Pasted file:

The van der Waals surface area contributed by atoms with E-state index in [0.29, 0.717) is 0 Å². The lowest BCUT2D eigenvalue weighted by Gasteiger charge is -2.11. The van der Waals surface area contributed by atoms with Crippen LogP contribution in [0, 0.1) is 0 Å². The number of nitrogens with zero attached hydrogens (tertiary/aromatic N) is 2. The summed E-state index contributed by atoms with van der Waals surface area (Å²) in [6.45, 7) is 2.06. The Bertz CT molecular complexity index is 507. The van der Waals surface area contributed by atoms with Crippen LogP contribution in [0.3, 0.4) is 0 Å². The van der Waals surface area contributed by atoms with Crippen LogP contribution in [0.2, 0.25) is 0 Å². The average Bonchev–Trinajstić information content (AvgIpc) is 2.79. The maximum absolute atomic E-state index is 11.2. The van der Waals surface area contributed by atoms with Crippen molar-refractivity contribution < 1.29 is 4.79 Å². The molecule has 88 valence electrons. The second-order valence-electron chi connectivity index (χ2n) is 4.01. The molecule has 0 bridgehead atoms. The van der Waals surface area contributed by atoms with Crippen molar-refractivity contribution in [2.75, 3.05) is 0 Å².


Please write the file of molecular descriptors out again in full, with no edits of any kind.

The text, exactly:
The van der Waals surface area contributed by atoms with E-state index in [0.29, 0.717) is 0 Å². The lowest BCUT2D eigenvalue weighted by Gasteiger charge is -2.11. The van der Waals surface area contributed by atoms with Crippen LogP contribution in [0, 0.1) is 0 Å². The number of nitrogens with zero attached hydrogens (tertiary/aromatic N) is 2. The summed E-state index contributed by atoms with van der Waals surface area (Å²) in [6.45, 7) is 2.06. The Bertz CT molecular complexity index is 507. The van der Waals surface area contributed by atoms with Crippen LogP contribution in [0.3, 0.4) is 0 Å². The van der Waals surface area contributed by atoms with Crippen LogP contribution in [0.2, 0.25) is 0 Å². The average Bonchev–Trinajstić information content (AvgIpc) is 2.79. The maximum absolute atomic E-state index is 11.2. The van der Waals surface area contributed by atoms with Crippen molar-refractivity contribution < 1.29 is 4.79 Å². The molecule has 88 valence electrons. The second-order valence-electron chi connectivity index (χ2n) is 4.01. The molecule has 0 bridgehead atoms. The van der Waals surface area contributed by atoms with Crippen molar-refractivity contribution in [2.75, 3.05) is 0 Å².